A young mathematical prodigy destined to study science, an orphaned child thrown into the barracks of Cape Town’s Mitchell’s Plain township, his discovery of local hip-hop and his rise to the scene’s throne… Just like the rainbow nation’s history, Isaac “Mutant”‘s career is made up of light and shadow, terrible ruptures and fantastic creativity.
The man perfectly embodies the chaos of contemporary South Africa. Misunderstood, always between glitter and grime, Isaac has many reputations: part gang member, part Rasta, horrorcore boss with his former group DooKoom… Yet, Isaac Mutant, who has worked with Die Antwoord and shared the stage with Public Enemy, has also been called the ‘God of Afrikaans Rap’ for his lyrical prowess. It is this fractured, sometimes censored narrative that Lebogang Rasethaba and Nthato Mokgata aka Spoek Mathambo have decided to restore. Over a six year production process, the two directors have followed him in his different worlds, deep in his host communities. The film MUTANT tells the story of Isaac’s many lives and paints an intimate portrait of this astonishing rapological monster. An auteur documentary, MUTANT is also a radical assessment of a country still riven by social crises and racial division.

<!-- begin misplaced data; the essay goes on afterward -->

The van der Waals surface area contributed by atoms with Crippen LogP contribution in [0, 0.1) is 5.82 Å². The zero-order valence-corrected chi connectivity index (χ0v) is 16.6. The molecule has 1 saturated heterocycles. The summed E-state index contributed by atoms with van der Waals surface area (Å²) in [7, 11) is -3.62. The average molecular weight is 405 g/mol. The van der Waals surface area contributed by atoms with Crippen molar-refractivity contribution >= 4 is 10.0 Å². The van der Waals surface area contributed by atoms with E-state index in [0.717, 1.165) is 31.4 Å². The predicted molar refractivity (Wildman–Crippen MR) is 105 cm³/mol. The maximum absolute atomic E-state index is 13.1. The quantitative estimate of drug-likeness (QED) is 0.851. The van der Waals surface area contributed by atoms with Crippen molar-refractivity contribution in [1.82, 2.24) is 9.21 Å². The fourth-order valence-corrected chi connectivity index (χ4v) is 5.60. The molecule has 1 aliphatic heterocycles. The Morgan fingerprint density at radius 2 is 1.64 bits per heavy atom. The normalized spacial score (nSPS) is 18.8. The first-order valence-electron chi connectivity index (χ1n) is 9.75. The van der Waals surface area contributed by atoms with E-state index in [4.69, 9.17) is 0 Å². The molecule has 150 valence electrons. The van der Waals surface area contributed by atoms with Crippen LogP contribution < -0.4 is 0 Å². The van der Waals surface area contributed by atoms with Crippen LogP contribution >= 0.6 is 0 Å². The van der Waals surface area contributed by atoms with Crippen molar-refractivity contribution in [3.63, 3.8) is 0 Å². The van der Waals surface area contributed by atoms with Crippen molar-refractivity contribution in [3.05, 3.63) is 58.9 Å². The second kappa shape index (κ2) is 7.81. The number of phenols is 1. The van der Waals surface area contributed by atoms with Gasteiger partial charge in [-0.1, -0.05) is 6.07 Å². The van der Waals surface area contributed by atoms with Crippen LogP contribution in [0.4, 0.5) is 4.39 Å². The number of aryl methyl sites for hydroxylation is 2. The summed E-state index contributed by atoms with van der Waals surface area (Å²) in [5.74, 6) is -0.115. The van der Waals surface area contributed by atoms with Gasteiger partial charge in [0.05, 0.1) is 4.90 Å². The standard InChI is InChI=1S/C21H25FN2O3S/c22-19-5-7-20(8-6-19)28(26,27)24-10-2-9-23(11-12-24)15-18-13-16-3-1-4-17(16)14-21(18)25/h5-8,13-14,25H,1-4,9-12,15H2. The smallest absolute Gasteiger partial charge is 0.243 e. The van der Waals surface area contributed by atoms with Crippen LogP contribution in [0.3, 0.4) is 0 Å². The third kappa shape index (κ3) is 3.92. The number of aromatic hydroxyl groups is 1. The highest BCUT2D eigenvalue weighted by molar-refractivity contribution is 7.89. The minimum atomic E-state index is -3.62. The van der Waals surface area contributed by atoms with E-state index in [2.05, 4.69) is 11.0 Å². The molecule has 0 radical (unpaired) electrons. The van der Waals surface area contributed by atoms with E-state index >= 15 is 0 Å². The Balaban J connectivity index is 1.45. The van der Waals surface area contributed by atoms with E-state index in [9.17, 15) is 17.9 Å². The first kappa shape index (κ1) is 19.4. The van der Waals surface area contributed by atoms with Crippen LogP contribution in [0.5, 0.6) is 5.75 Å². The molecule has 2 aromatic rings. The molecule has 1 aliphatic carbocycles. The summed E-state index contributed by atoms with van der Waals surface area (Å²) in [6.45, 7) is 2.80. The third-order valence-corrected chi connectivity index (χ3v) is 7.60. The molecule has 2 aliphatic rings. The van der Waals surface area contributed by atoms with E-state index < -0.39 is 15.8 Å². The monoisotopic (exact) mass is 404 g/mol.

Lebo, Nthato, how did the idea of making an entire documentary about Isaac come about?
Nthato: The initial documentary point was broadly about Hip-Hop artists from different sides of South Africa. We had people from different areas, different socio-economic groups, different cultures… it was three people initially, and Isaac’s story just ended up being the one that took over. He really took hold of the proceeding.